AHRQ comparative effectiveness reviews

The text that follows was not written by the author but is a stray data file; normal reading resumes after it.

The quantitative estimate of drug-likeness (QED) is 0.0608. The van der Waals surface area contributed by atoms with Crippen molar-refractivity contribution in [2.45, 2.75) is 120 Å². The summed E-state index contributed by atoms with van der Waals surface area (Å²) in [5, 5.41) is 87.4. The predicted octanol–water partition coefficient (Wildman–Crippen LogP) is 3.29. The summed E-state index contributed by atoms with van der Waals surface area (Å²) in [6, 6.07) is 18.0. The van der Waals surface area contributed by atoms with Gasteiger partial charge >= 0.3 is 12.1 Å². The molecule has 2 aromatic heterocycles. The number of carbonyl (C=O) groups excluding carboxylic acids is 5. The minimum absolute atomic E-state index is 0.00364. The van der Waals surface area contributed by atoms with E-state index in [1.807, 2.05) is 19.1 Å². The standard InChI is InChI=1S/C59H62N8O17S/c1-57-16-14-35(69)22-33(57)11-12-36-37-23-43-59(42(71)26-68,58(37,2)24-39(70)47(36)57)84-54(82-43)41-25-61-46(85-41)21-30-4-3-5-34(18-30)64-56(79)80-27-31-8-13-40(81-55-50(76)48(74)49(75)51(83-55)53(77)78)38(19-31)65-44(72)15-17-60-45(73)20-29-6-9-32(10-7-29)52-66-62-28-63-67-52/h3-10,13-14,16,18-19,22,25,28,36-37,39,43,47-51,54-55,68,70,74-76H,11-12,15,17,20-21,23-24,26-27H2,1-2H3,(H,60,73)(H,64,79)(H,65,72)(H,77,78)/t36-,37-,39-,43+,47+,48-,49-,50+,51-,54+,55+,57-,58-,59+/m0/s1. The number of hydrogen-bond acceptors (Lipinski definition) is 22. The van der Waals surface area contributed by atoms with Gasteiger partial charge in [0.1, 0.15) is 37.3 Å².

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OBJECTIVE: To summarize the effects of long-term osteoporosis drug treatment (ODT) and ODT discontinuation and holidays on fractures and harms. DATA SOURCES: MEDLINE((R)), Embase((R)), and Cochrane databases from 1995 to October 2018; ClinicalTrials.gov; bibliographies of relevant systematic reviews. REVIEW METHODS: We defined long-term ODT as >3 years and ODT holidays as discontinuation for >/=1 year after >/=1 year of use. Trials were used for incident fractures and harms, and controlled observational studies were included for additional harms. Two investigators rated risk of bias. For studies with low or medium risk of bias, one investigator extracted data and a second verified accuracy. Two investigators graded strength of evidence (SOE). RESULTS: Sixty-one English-language studies were included. In women with osteoporosis, 4 years of alendronate reduced clinical fractures (hazard ratio [HR] 0.64 [95% confidence interval (CI) 0.50, 0.82]) (moderate SOE) and radiographic vertebral fractures (HR 0.50 [95% CI 0.31, 0.82]) (moderate SOE), while 4 years of raloxifene reduced clinical vertebral fractures (relative risk 0.58 [95% CI 0.43, 0.79]) (high SOE), but not hip (moderate SOE) or nonvertebral fractures (high SOE). In women with osteopenia or osteoporosis, 6 years of zoledronate reduced incident clinical fractures (HR 0.73 [95% CI 0.60, 0.90]) (moderate SOE) and clinical vertebral fractures (HR 0.41 [95% CI 0.22, 0.75]) (moderate SOE). In postmenopausal women with unknown osteoporosis or osteopenia status, both long-term oral estrogen and estrogen/progestin reduced clinical fractures (high SOE) and hip fractures (moderate SOE). After 3-5 years of prior treatment, continuation of zoledronate or alendronate versus drug holiday inconsistently reduced incident vertebral fracture outcomes (radiographic only for zoledronate [low SOE], clinical only for alendronate [moderate SOE]), but did not reduce nonvertebral fractures (low SOE). Hormone therapies increased cardiovascular events, mild cognitive impairment or dementia, and other harms. Observational studies showed that long-term bisphosphonates may increase atypical femoral fractures (AFF) (low SOE) and osteonecrosis of the jaw (low SOE in 2 comparisons, insufficient in 1). LIMITATIONS: Most data were from white, healthy, postmenopausal women, limiting generalizability. Trials often had low power for incident clinical fractures. No trials compared active treatments, sequential treatments, or different durations of drug holidays. Harms and controls were inconsistently defined. CONCLUSIONS: Long-term alendronate, zoledronate, and oral hormone therapy reduced nonvertebral fractures in older women, with oral hormone therapy also reducing hip fractures. While absolute reductions in typical fractures with long-term bisphosphonates are large relative to increases in AFF, reduced hip fracture risk with oral hormone therapy appears offset by increased risk of serious harms. Evidence is limited regarding ODT holidays for fractures and harms. Future research is needed, including randomized trials comparing ODT holiday durations and sequential treatments powered for clinical fractures, and controlled cohort studies of ODT holidays to estimate rare harms.
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